“But my experience has probably been not being that aware of it and then as I’ve gotten older, and things are kind of popping up in the news realising that it’s not something that’s just gone away.”

ferna was honoured with the NI Music Prize single of the year for her debut track Wasting.

“That was so nice.

“Like I said, I’ve been working on this album and the ferna project for a long time.

“So a long time, it’s just been sitting with me and Stu and then Wasting was the first single we put out.

“And that’s the one that went on to win the NI Music Prize so it’s just a really nice moment when you feel like, ‘Oh, outside of this little bubble, there’s people who think it’s decent’.

“The night was so good in itself, I think because of the pandemic the NI Music Prize probably hadn’t really been in person for a while.

“So when everybody was in the room, just delighted for everybody else and to be rubbing shoulders with a lot of musicians that I love as well.

“Yeah, I think it’s definitely a memory I’m going to store.

“I just feel very, very grateful to have that kind of tangible thing to mark with my music too.”

How would you categorise the sound, you say it’s a mix? “It comes up all the time and I never know what to say.

“I generally go for indie pop because that’s a big enough bracket and people have heard of that before.

“I suppose there’s pop and folk in there with a bit of an indie sensibility across it all.”

Was it always going to be music? Did you grow up in a musical house?

“I grew up in a house where music was definitely encouraged.

“I was sent along to lots of music lessons and my school was actually really good for music and it was my favourite subject.

“But in terms of writing music, that wasn’t really something I really saw people doing.

“When I was really young- very embarrassing- Well, I don’t know if it’s embarrassing- I heard that CD, A Woman’s Heart and there was lots of Irish women singing on it.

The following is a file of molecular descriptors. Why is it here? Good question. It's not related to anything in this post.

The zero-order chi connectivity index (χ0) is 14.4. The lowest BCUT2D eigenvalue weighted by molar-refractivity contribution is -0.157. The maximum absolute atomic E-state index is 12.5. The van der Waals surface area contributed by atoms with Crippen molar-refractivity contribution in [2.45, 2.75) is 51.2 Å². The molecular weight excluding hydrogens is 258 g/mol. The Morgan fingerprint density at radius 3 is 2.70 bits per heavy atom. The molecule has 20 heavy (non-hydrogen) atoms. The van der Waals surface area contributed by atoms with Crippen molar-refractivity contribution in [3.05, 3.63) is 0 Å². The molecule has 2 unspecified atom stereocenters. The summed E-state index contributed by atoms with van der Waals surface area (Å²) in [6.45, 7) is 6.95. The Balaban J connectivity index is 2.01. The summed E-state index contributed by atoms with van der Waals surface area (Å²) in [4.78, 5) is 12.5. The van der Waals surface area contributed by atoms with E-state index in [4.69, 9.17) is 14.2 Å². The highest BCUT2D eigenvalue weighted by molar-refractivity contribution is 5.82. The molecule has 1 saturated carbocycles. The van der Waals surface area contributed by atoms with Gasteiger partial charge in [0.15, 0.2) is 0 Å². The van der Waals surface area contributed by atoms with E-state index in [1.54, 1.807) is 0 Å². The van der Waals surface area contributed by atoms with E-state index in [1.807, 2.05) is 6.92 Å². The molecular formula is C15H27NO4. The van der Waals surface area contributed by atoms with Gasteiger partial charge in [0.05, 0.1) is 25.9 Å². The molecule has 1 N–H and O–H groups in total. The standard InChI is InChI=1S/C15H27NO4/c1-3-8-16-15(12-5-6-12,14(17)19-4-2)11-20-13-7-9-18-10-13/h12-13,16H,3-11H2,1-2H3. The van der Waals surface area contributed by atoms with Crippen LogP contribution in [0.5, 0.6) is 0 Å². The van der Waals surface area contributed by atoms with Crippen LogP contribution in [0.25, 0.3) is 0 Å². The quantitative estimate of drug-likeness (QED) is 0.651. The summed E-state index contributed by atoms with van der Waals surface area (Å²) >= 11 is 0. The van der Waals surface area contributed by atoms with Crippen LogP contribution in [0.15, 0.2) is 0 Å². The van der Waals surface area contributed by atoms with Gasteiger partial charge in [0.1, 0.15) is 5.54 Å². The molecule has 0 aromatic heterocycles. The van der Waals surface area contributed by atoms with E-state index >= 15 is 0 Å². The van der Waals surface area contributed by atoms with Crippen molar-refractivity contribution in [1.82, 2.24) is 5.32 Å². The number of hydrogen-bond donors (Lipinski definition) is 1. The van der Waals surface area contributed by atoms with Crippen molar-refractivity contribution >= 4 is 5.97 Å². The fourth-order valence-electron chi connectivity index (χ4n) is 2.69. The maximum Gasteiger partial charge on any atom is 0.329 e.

“But when I heard that, I decided I wanted to be a songwriter, I think I was like six.

“But I didn’t tell anyone until I went to uni.

“And then at uni I did a performance class and you had to write your own songs and perform them so when I was forced into it through that , that’s how I actually started gigging around Belfast and then things just grew from there.

“It was something I always loved and didn’t really start to do properly or take seriously until my 20s, I think.”

The Irish World caught up with ferna as she was literally about to leave for a holiday in Taiwan, surely a well earned break after the last few years.

ferna says: “It was slightly spontaneous.

“I’ve a friend there basically and wasn’t able to visit her over the pandemic and thought if we didn’t go now, we may never.

“It’s probably not the greatest timing two weeks before my album comes out but should be fun.”

Surely it’s the best timing to relax ahead of the big launch show…

“Yeah, I think it’s either really great timing or really terrible timing. I’ll find out.”

ferna will launch the album with a gig at The Empire, Belfast on 4 May in collaboration with The Cathedral Quarter Arts Festival.

“I can’t wait for that too just to kind of feel like we can do justice to the studio version.

“We’re playing in the Empire as well which is one of my favourite venues too.

“I’m really scared but I’m sure it will be really fun as well.”

Understudy is out now.

Ferna launches the album at The Empire, Belfast on 4 May in collaboration with The Cathedral Quarter Arts Festival.

For more information, click here.